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Families in Charleston church massacre reach $88M settlement with DOJ

A view of the Emanuel AME Church is seen June 18, 2015, in Charleston, S.C.
Brendan Smialowski
AFP via Getty Images
A view of the Emanuel AME Church is seen June 18, 2015, in Charleston, S.C.

Updated October 28, 2021 at 1:47 PM ET

The families of nine people who died in a racist mass shootingat the Emanuel AME Church in Charleston, S.C., have reached an $88 million settlement with the Department of Justice, after accusing federal agencies of failing to prevent convicted shooter Dylann Roof from buying a gun.

The settlement also includes money for people who survived the shooting.

Survivors and families who lost loved ones in the June 2015 attack filed a lawsuit against the Justice Department, saying the FBI's negligence allowed Roof to buy the gun he used in the attack. At the time, federal law barred Roof from possessing a firearm. The families filed their lawsuit in 2016.

For those killed in the shooting, the settlements range from $6 million to $7.5 million per claim. For the survivors, the settlement brings $5 million per claim, the Justice Department says.

Survivors of the attack are glad to resolve the lawsuit, according to local attorney Andy Savage, who represents some members of the group. In a statement sent to NPR on behalf of the survivors, Savage said:

"The funds made available to these families will help accommodate their material needs, but the depth of their loss of cherished loved ones, and the continued mental anguish caused by their vivid memories of helplessly watching the racist slaughter of family and friends, cannot be assuaged by money alone.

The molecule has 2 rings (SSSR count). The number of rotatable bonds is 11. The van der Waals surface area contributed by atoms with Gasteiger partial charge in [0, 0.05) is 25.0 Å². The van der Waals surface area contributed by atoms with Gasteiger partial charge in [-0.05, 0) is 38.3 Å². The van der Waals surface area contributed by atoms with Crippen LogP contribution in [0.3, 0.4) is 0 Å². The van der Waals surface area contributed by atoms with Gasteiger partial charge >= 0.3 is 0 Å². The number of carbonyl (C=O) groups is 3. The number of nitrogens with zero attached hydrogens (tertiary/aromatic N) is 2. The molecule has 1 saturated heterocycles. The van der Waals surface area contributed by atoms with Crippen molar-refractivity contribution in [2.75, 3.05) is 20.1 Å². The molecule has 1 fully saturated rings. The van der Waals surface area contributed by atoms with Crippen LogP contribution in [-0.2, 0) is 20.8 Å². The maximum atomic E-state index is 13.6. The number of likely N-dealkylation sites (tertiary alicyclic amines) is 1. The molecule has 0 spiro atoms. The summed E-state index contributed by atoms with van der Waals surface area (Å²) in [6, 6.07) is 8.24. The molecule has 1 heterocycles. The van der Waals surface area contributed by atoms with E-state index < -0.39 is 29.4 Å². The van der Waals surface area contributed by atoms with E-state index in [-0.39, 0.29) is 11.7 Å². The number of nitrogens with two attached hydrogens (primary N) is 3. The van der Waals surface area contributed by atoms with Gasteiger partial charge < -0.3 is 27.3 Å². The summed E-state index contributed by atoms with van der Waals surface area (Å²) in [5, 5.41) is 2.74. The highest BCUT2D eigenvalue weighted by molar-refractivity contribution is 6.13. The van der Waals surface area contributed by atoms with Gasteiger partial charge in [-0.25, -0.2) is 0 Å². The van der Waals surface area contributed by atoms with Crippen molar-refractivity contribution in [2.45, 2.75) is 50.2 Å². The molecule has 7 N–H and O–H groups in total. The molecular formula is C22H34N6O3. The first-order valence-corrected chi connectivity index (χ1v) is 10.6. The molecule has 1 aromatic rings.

"It is their hope that their experience will help to focus those in leadership positions on the plight of the daily trauma suffered by an untold number of victims of gun violence. To do nothing is to continue to accept racial violence and wanton massacres as an integral part of the American experience. 

"Today, these families express heartfelt gratitude to so many individuals whose spiritual guidance, prayers, and acts of kindness have helped them through this tragedy. They now add our government to that list."

In his own statement, Attorney General Merrick Garland said the mass shooting "was a horrific hate crime that caused immeasurable suffering for the families of the victims and the survivors."

"Since the day of the shooting, the Justice Department has sought to bring justice to the community, first by a successful hate crime prosecution and today by settling civil claims," Garland said.

Congregants were gathered at Emanuel for a Wednesday night Bible study session at the time of Roof's attack.

Those who died in the shooting were:

The Rev. Clementa Pinckney, 41; Cynthia Graham Hurd, 54; Susie J. Jackson, 87; DePayne Vontrease Middleton-Doctor, 49; Tywanza Kibwe Diop Sanders, 26; the Rev. Daniel Lee Simmons Sr., 74; the Rev. Sharonda Coleman-Singleton, 45; Ethel Lee Lance, 70; and Myra Singleton Quarles Thompson, 59.

Only a handful of people at the church survived the gunfire, including Felicia Sanders, her young granddaughter, and Polly Sheppard.

Copyright 2021 NPR. To see more, visit https://www.npr.org.

Bill Chappell is a writer and editor on the News Desk in the heart of NPR's newsroom in Washington, D.C.